When it is completed next year, Dant Crossing will include a 7,300-square-foot restaurant, a 22,000-square-foot events venue, bed-and-breakfast lodging, a 2,000-seat amphitheater, a trail around a 12-acre lake and, of course, a 21,000-square-foot distillery capable of producing 15,000 barrels of bourbon annually. Rickhouses will store barrels of the family’s Monk’s Road bourbon, named for the road that leads to the distillery from the 173-year-old Abbey of Gethsemani, the Cistercian monastery that was home to the monk and social activist Thomas Merton. Mr. Dant, the president, anticipates hiring 130 people.
Call it a whiskey resort. “It’s the first like it in Kentucky with this vision and scale,” said Seth DeBolt, director of the James B. Beam Institute for Kentucky Spirits at the University of Kentucky. “Making bourbon. Drinking bourbon. Staying overnight. Going to a concert. A handful of others are moving in that direction to capture an experiential opportunity around this space.”
Although states differ in their guidelines for craft distilleries, they are generally distinguished in two ways: producing batches of spirits smaller than those of commercial distilleries, and selling them at premium prices in tasting rooms and beyond.
When businesses were ordered to shutter last year during the pandemic, no one knew how much damage the closures would cause to the sector, which employed 40,000 people across the country. The revenue numbers were worrisome. Liquor production typically provides half or more of annual revenue. Sales of craft spirits dropped $700 million in the first six months of 2020, a 41 percent decline, according to the Distilled Spirits Council of the United States, a trade group.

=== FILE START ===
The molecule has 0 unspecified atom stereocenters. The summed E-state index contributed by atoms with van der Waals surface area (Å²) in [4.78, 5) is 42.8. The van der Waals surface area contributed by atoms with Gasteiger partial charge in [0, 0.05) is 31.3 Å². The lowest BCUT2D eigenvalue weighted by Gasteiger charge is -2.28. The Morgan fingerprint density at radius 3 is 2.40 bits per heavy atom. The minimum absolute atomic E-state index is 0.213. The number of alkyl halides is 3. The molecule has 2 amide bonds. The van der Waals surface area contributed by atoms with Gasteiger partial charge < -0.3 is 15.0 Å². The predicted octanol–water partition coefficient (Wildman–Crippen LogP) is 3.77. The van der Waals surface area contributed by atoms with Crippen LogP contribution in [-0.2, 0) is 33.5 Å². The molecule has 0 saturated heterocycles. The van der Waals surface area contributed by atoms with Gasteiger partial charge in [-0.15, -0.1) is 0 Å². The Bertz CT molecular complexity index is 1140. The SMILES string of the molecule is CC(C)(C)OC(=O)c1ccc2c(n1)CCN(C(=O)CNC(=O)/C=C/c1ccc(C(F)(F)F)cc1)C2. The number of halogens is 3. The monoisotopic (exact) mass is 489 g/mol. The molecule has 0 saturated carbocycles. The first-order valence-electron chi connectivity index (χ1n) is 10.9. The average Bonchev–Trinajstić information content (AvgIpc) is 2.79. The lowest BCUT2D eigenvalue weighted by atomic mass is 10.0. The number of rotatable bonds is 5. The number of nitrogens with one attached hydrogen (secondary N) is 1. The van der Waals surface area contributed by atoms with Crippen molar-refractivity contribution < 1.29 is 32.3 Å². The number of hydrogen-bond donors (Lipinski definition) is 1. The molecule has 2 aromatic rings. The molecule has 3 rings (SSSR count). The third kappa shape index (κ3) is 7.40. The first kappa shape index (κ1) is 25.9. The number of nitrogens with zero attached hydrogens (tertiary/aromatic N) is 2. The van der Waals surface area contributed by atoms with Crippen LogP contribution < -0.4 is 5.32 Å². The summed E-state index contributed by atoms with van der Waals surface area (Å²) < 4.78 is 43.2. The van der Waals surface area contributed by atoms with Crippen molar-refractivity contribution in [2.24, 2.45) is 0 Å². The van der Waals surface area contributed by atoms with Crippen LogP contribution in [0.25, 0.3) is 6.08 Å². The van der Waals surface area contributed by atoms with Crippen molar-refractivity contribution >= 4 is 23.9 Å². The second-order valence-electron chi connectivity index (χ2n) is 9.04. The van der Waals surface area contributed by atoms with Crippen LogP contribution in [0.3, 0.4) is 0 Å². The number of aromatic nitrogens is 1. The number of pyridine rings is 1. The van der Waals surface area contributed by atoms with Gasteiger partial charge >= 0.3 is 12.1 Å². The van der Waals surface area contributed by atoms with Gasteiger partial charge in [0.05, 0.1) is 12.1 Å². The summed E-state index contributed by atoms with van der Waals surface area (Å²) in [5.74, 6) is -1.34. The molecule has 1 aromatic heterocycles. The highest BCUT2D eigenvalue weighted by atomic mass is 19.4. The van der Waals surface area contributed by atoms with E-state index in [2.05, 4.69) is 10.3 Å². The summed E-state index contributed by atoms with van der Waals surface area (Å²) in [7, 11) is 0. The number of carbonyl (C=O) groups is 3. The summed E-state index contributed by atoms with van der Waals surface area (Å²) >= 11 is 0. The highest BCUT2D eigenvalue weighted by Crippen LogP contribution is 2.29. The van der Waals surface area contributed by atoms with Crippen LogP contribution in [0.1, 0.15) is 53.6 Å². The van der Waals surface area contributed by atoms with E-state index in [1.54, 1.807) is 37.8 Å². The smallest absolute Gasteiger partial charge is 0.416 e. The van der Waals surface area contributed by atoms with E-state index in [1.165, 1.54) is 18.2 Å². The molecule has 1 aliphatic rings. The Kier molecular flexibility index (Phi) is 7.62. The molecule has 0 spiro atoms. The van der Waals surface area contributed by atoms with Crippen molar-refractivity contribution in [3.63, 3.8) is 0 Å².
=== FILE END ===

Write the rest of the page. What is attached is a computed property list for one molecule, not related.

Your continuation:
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Almost half of the distilleries lost at least a quarter of their sales. The Distilled Spirits Council identified eight craft distilleries in the country that closed.
But other craft distillers reported having a highly profitable year thanks in part to government assistance. Distillery owners say Paycheck Protection Program loans and other aid to businesses kept core production and marketing staffs in places. After years of consideration and debate, Congress approved legislation that helped small producers by lowering the federal tax for the first 100,000 gallons of alcohol to $2.70 a gallon from $13.50.